Most RMPs depend on effective risk communications. It is valuable to sytematically identify, characterise and, therefore, anticipate how a real world treatment pathway may affect the intrinsic risks, such as hazard identification and failure mode and effects analysis (FMEA). This can form the basis of a rationale for suitable risk minimisation strategies (see figure 2).

Many risk minimisation strategies have been ineffective as communications have:

  • targeted a narrow range of people rather than all relevant stakeholders (eg, only doctors rather than healthcare teams, patients, carers etc)
  • failed to tailor messages to audiences
  • used inadequate vehicles to deliver messages (eg, use of passive communications alone such as 'Dear Dr' letters).

Successful risk minimisation programmes take a systematic approach, incorporating a comprehensive communication plan and materials, with interventions designed to modify behaviours. They include a range of feedback and evaluation mechanisms to measure their effectiveness, allowing for improvement and modification.

Pharmaceutical firms should include an integrated communications and training strategy to help staff understand the rationale and assist in the implementation of the risk minimisation programme.

Room to improve
Much progress has been made but some areas still need to be improved:

  • More focused safety specifications: Safety specifications often lack focus and are based heavily on, or identical to, the integrated safety summary available at the time of filing. Best practice is a targeted summary of key pre-clinical and clinical data raising areas of concern, which can be linked to identified risks, potential risks and missing information.
  • Consideration of enhanced pharmacovigilance measures: Routine pharmacovigilance may be sufficient for some RMPs, but often additional approaches such as labelling, post-launch commitments and expedited reporting, together with phase IV study commitments are needed.
  • Improved evaluation of the need for risk minimisation: There is often little or no explicit assessment of risk minimisation need and no rationale offered is for the risk minimisation tools proposed.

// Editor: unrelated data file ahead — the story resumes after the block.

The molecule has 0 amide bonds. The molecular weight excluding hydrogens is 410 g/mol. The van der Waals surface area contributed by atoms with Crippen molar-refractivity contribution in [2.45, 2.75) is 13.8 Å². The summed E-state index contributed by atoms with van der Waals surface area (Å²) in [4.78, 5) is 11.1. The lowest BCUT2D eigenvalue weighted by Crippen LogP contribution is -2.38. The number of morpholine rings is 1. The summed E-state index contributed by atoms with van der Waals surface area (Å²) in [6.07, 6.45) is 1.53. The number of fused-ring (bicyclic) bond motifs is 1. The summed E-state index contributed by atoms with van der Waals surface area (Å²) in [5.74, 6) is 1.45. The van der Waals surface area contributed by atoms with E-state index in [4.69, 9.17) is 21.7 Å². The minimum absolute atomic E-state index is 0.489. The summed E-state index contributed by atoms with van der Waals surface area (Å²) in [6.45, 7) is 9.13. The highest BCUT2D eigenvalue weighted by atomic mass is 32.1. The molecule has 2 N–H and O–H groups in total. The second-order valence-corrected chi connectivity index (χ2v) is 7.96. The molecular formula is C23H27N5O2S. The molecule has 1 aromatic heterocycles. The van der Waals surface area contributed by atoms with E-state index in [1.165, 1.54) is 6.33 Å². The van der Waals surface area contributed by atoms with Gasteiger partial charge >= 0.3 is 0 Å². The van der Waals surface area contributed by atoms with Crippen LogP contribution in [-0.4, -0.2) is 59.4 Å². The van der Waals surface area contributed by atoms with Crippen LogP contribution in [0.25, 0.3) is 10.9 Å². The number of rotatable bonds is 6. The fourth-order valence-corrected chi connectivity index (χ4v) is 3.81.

• More practical and integrated development of risk communication tools: In common with medical education and marketing activities, many risk communication tools aim to educate or to support decisions. A multidisciplinary approach to development is essential.
  • Earlier and more effective cross-functional planning of programme roll out: Often, the programme roll-out and communication tools have sub-optimal multidisciplinary planning and communications, and/or insufficient or absent global-to-local affiliate training. The main purpose of an RMP falls within the patient safety and regulatory domains, but if RMP tools can assist prescribers and patients in the optimum use of the drug, this benefits the industry, the product and corporate brand image.
  • Better post-launch evaluation and ongoing improvement: Often, not enough thought is given to the post-launch evaluation and distribution of risk minimisation tools/communications, as well as the mechanism to incorporate feedback to continuously improve the tools/communications.

A survey by Pope Woodhead published in Drug Safety suggests senior managers in drug development and marketing view risk management as an opportunity to improve the pharma industry's image with regulators, prescribers and patients and believe that the quality of risk minimisation programmes may differentiate companies and brands.

A successful RMP requires close working relationships between all key functions -pharmacovigilance, marketing, regulatory affairs and drug safety. This underpins the importance of effective, integrated risk communications.

The Author
Dr Swapu Banerjee head of risk management and regulatory practice, Dr Beverly Barr is head of communications practice at Pope Woodhead & Associates (

19th June 2007